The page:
"Hello, I'm Jerry Sanders."

*snerk* *snerk* "Please to meet you, Jerry!" *snerk*

hm.. (1)

gabec (538140) | more than 12 years ago | (#3450586)

Basically he doesn't understand what GNOME and KDE are,

but thanks for giving them the right answer explicitly right here on /. so they can use it tomorrow!

I can see it now: "Well-known linux-oriented news site slashdot reported yesterday, and I quote..." ;)

HAHAHA! (1)

Penguinoflight (517245) | more than 12 years ago | (#3450601)

ok, I laughed.

Product Interference Not So Uncommon (5, Informative)

Root Down (208740) | more than 12 years ago | (#3450609)

Microsoft deliberately designs its products to interfere with technology made by other companies, forcing people to use Microsoft products...

This is not an uncommon practice. Don't believe me? Try installing Real Player (Real One) and watch the default installation - that which the majority of users would use - take over every media file in your system. This is directly interfering with the use of other media - now requiring extra steps to use anything but the default. Try unassociating - no obvious route exists. This is just one example.

Counterpoint: You are still able to use these alternative media, even though there is a "performance cost" involved in having to take extra steps. Don't like it? Don't be an idiot and use the default install.

Both are worth considering in the overall sense of programming specifically to exclude the competition and its prevalence in the computer industry - especially given the foreknowledge that the majority of your users will not consider themselves 'advanced' enough to select options in the non-default setup. It's another question of ethics that really has not been given a great deal of attention - though we've likely got more pressing issues to consider (e.g.: DMCA, etc).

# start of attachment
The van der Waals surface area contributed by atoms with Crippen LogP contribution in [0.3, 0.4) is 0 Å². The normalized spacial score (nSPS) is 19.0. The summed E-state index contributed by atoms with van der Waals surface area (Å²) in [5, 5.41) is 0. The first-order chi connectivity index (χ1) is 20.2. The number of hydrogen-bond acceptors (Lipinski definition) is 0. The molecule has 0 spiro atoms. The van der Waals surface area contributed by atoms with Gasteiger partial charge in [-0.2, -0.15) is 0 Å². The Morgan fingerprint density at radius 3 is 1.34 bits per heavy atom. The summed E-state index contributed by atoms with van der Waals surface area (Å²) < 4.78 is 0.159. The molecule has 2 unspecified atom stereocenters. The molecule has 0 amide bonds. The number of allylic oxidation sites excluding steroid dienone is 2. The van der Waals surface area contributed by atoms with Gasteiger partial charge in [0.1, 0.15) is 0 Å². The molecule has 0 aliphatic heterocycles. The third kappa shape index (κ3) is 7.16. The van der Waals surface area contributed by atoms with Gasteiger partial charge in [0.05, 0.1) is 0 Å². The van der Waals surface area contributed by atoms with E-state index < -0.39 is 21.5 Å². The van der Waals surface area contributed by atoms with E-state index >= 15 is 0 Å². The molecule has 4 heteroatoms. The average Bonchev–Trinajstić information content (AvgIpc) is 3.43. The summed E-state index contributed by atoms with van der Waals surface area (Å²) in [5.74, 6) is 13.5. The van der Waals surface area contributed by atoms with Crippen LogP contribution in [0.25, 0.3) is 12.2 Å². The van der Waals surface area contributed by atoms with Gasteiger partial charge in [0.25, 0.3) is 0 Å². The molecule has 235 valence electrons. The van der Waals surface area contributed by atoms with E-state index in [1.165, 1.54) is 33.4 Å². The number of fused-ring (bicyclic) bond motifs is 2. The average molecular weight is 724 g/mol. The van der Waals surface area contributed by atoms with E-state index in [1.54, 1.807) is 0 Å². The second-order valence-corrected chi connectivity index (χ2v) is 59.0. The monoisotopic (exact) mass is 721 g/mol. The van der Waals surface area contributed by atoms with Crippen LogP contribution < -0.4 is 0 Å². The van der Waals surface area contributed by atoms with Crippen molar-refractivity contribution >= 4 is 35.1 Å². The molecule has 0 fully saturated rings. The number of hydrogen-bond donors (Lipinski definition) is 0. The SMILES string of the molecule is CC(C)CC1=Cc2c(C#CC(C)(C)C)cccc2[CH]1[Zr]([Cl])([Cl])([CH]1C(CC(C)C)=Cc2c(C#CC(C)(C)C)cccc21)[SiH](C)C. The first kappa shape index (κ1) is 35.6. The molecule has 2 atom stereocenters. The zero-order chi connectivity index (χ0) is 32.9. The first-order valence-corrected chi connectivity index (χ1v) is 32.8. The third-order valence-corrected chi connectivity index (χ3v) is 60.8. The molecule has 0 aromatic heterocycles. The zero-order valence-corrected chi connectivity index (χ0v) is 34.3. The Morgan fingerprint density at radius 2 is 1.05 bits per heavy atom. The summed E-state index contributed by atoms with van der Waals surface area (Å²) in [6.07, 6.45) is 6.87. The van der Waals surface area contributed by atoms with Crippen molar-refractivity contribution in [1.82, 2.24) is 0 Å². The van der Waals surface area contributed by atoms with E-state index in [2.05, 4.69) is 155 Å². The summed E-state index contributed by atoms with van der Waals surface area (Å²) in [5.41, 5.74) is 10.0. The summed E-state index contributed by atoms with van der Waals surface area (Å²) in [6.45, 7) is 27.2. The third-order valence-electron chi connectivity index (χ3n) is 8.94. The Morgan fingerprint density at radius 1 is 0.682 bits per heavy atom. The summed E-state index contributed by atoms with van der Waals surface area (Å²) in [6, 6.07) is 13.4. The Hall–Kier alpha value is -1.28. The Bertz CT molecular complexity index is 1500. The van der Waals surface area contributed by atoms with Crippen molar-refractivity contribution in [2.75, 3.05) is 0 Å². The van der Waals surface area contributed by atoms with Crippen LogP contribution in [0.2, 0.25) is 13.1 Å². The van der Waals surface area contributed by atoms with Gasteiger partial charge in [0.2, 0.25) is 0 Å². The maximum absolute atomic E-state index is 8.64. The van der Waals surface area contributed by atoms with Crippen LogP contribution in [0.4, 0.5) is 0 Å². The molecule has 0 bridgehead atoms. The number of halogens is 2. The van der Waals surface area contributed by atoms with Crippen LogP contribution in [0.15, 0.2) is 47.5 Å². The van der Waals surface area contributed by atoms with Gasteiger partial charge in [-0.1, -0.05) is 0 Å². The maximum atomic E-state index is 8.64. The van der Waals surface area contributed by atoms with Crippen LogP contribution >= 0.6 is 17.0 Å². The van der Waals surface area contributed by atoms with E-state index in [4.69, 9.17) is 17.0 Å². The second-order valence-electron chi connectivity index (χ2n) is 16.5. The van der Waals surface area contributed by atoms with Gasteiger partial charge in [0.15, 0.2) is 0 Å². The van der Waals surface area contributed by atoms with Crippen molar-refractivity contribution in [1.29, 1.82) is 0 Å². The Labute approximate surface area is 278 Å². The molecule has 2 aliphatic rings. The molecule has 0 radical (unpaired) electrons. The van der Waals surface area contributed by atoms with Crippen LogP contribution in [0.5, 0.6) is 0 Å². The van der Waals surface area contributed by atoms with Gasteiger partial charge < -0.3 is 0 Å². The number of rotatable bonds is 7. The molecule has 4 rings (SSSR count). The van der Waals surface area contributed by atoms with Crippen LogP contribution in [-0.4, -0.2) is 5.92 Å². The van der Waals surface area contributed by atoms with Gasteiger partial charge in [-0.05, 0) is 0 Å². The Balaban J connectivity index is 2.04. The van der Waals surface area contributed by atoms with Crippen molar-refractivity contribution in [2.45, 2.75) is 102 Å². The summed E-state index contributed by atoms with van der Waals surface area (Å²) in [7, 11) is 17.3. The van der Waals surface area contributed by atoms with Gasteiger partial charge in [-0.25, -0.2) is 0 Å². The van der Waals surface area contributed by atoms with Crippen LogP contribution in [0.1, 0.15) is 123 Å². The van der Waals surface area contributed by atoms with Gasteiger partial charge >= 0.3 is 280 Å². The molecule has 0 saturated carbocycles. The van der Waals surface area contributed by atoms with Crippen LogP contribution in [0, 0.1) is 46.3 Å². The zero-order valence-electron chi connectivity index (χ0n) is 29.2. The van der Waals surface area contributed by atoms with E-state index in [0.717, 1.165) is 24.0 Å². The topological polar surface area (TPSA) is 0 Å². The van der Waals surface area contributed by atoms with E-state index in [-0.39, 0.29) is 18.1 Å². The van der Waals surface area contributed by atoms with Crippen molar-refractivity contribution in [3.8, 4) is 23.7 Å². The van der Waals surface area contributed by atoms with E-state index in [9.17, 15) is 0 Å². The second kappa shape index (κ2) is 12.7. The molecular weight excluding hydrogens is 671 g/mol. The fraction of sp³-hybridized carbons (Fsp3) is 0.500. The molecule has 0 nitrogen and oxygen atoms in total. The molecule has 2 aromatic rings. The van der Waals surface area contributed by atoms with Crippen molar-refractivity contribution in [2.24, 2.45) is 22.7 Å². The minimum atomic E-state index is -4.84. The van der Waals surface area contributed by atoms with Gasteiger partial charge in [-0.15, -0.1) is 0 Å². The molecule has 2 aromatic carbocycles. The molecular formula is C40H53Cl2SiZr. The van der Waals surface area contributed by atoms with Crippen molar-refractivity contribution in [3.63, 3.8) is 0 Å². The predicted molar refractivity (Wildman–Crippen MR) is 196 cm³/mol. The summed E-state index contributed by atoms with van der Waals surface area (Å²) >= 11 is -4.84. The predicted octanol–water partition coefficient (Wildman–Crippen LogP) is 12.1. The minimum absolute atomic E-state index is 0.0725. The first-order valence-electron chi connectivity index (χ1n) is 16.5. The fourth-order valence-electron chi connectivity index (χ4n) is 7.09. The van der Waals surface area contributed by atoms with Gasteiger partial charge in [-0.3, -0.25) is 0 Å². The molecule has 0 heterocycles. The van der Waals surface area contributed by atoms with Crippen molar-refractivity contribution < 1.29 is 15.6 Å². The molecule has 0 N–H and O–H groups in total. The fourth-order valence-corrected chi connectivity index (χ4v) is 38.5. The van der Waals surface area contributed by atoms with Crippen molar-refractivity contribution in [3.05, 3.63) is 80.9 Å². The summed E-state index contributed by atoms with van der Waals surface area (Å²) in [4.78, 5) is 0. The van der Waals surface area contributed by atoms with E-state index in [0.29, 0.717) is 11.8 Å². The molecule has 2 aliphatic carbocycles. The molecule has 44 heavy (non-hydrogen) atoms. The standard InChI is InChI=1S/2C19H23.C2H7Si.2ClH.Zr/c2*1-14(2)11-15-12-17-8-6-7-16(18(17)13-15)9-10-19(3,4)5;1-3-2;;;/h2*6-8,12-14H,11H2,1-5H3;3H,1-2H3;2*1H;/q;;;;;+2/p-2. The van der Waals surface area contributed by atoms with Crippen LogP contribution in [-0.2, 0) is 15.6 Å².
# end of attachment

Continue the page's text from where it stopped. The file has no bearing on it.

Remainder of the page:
Interoperability: Theoretical Impossibility? (1)

bshroyer (21524) | more than 12 years ago | (#3450610)

From the article:

Madnick argued that perfect interoperability, which would allow products to be substituted for each other with no performance degradation, was a theoretical impossibility. "It would be surprising if two different products behaved exactly alike," he told the court Wednesday.

Perhaps if Microsoft started releasing/developing/participating in some standards or specifications, or if they further opened up their API, interoperability would be possible.

Interoperability (1)

dracken (453199) | more than 12 years ago | (#3450621)

"perfect interoperability, which would allow products to be substituted for each other with no performance degradation, was a theoretical impossibility"

What a bunch of crap! Anything good that has ever happened in CS innovation was because of the compulsions of diversity in harware/software. TCP / IP anyone ? How would our dear professor like an internet that would work only between pentium 4s running Windows XP, since we are wasting our efforts achieving interoperability ?

"It would be surprising if two different products behaved exactly alike"

You moron! thats what we exactly want. I dont want the stuff shoved down my throat by microsoft - my co-worker loves it. So I use another product that behaves differently. I download OSS and change a bit of functionality here and there. I edit config files. *Why* on earth do you think everyone needs to use the same software with same features and settings ?

This guy is taking the sickening route every monopolists takes "Trust us with our soul. We know what is best for you. Its going to be chaos if we have competition. Never mind the fact that our product sucks, our licensing sucks, our support sucks and our pricing will suffocate you"

-Dracken

IE and Windows (2, Interesting)

ManicGiraffe (558896) | more than 12 years ago | (#3450632)

Given the M$ penchant for random DLLs, it's entirely possible that removing or disabling all the parts of IE would indeed break Windows, since god know what else is thrown into the code with it - I think most of Windows Explorer is actually IE; not having a directory browser would make that sucker unusable. This is, of course, not a good defense - it's just proof that M$ has bad design at best, or malicious design at worst. On another note, I fear for the CS department at MIT when a professor doesn't know the difference between a windowing environment and an actual OS. That truly scares me.
Load More Comments
Slashdot Login

Need an Account?

Forgot your password?